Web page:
Break Out of Your Writer’s Cell – Denise Loock

Break Out of Your Writer’s Cell – Denise Loock

Break Out of Your Writer’s Cell – Denise Loock

Resources Write every day. Write tight. Teachers and conference speakers drill those disciplines into every wannabe writer’s head.

Sometimes, though, both practices can lead writers down an egocentric path and lock us in a cell of indulgent isolation. Confined to our experiences, our insights, and our words, we’re tyrannized by Warden Self.

Time to break out.

Look around you. Your church and community need writers to tell their stories.

Inhale the exhilarating air of servant-hearted writing.

• Quick—list three local people who are devoted to ministry. Would one of them chat with you about their passion for 30 minutes? Probably. Give them a call or send them an e-mail. Set up an interview.

• Prepare ten questions that can’t be answered with yes or no: How did you get involved in this ministry? What excites you about it? What are its challenges? What are your goals?

• Take your laptop to the interview so you can record responses as rapidly as possible. Don’t worry about typos and sentence structure. Do confirm facts and quotes with the interviewee.

• After the interview, transform your notes into sentences and paragraphs. No need to organize. Not yet. Let those paragraphs marinate in your brain for at least 24 hours.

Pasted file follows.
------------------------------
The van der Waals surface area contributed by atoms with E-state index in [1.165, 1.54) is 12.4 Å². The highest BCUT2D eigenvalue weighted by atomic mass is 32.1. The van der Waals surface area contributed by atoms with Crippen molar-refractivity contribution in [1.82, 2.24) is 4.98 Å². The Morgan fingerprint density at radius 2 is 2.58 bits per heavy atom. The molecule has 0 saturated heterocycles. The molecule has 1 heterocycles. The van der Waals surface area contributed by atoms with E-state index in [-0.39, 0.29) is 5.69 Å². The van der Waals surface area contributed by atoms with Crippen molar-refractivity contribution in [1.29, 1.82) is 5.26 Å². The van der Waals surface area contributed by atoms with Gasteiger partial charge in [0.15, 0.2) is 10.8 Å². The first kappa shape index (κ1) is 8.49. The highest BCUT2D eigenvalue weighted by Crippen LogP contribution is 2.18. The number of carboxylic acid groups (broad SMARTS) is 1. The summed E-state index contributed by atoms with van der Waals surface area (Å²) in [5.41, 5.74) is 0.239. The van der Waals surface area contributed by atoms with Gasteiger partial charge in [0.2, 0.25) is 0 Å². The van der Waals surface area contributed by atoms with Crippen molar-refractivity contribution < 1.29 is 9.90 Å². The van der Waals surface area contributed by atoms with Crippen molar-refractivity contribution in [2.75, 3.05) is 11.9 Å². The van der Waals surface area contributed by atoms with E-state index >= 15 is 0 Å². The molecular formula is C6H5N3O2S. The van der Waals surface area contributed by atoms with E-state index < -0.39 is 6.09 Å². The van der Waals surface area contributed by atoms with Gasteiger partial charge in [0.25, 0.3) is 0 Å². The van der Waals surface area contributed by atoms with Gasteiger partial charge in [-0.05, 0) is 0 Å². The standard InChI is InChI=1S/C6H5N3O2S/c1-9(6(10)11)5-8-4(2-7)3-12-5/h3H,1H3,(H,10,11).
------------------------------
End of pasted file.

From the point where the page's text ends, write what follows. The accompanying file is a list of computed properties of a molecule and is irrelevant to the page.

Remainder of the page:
• The difficult part: Read through your paragraphs. In one sentence, summarize the primary point you want to make about the person and their passion. Next, answer this question: why should the reader care about this person and their passion? (That becomes the article’s takeaway.)

• The painful part: remove all information that doesn’t relate to the summary sentence and the takeaway. Reorganize paragraphs so the most interesting quote or most relevant nugget of information appears first. (That’s your lead/hook.) Whatever follows the lead should guide the reader to the takeaway.

• The excruciating part: Trim it to 400 words. That’s the average attention span of folks in our text-trained, tweet-brained twenty-first century society.

• Eureka! You’ve created an article that may interest a local newspaper editor. If not, see if the interviewee’s church or ministry could use it for their website or newsletter. At least post it on your blog.

• Congratulations. You’ve practiced the disciplines of consistent and concise writing. More importantly, you’ve crawled out of your writer’s cell and affirmed a fellow Christian’s ministry. Feeling refreshed? Like the air out here? Good. Call another person on your list.

Your assignment is to follow these steps this week. See what you can come up with.

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